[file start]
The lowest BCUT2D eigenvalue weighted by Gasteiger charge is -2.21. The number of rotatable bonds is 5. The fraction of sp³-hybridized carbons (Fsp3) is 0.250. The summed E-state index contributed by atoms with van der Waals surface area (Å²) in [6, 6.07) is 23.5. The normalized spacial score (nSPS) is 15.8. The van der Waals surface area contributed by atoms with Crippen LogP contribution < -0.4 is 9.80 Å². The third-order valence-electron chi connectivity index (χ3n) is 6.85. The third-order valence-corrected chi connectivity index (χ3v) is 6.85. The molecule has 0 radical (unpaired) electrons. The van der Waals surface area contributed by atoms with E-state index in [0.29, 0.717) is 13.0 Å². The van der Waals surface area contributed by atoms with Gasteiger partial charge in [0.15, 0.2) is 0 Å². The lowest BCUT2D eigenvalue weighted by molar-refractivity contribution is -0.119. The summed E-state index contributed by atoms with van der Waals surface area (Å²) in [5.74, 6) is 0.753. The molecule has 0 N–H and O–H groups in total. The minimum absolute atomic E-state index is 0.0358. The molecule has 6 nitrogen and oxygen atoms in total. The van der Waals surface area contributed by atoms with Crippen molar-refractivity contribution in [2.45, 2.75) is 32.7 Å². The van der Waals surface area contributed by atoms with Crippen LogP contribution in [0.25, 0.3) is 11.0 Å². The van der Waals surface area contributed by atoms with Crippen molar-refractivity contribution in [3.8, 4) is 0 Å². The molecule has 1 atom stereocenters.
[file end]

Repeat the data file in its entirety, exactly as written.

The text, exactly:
The lowest BCUT2D eigenvalue weighted by Gasteiger charge is -2.21. The number of rotatable bonds is 5. The fraction of sp³-hybridized carbons (Fsp3) is 0.250. The summed E-state index contributed by atoms with van der Waals surface area (Å²) in [6, 6.07) is 23.5. The normalized spacial score (nSPS) is 15.8. The van der Waals surface area contributed by atoms with Crippen LogP contribution < -0.4 is 9.80 Å². The third-order valence-electron chi connectivity index (χ3n) is 6.85. The third-order valence-corrected chi connectivity index (χ3v) is 6.85. The molecule has 0 radical (unpaired) electrons. The van der Waals surface area contributed by atoms with E-state index in [0.29, 0.717) is 13.0 Å². The van der Waals surface area contributed by atoms with Gasteiger partial charge in [0.15, 0.2) is 0 Å². The lowest BCUT2D eigenvalue weighted by molar-refractivity contribution is -0.119. The summed E-state index contributed by atoms with van der Waals surface area (Å²) in [5.74, 6) is 0.753. The molecule has 0 N–H and O–H groups in total. The minimum absolute atomic E-state index is 0.0358. The molecule has 6 nitrogen and oxygen atoms in total. The van der Waals surface area contributed by atoms with Crippen molar-refractivity contribution in [2.45, 2.75) is 32.7 Å². The van der Waals surface area contributed by atoms with Crippen LogP contribution in [0.25, 0.3) is 11.0 Å². The van der Waals surface area contributed by atoms with Crippen molar-refractivity contribution in [3.8, 4) is 0 Å². The molecule has 1 atom stereocenters.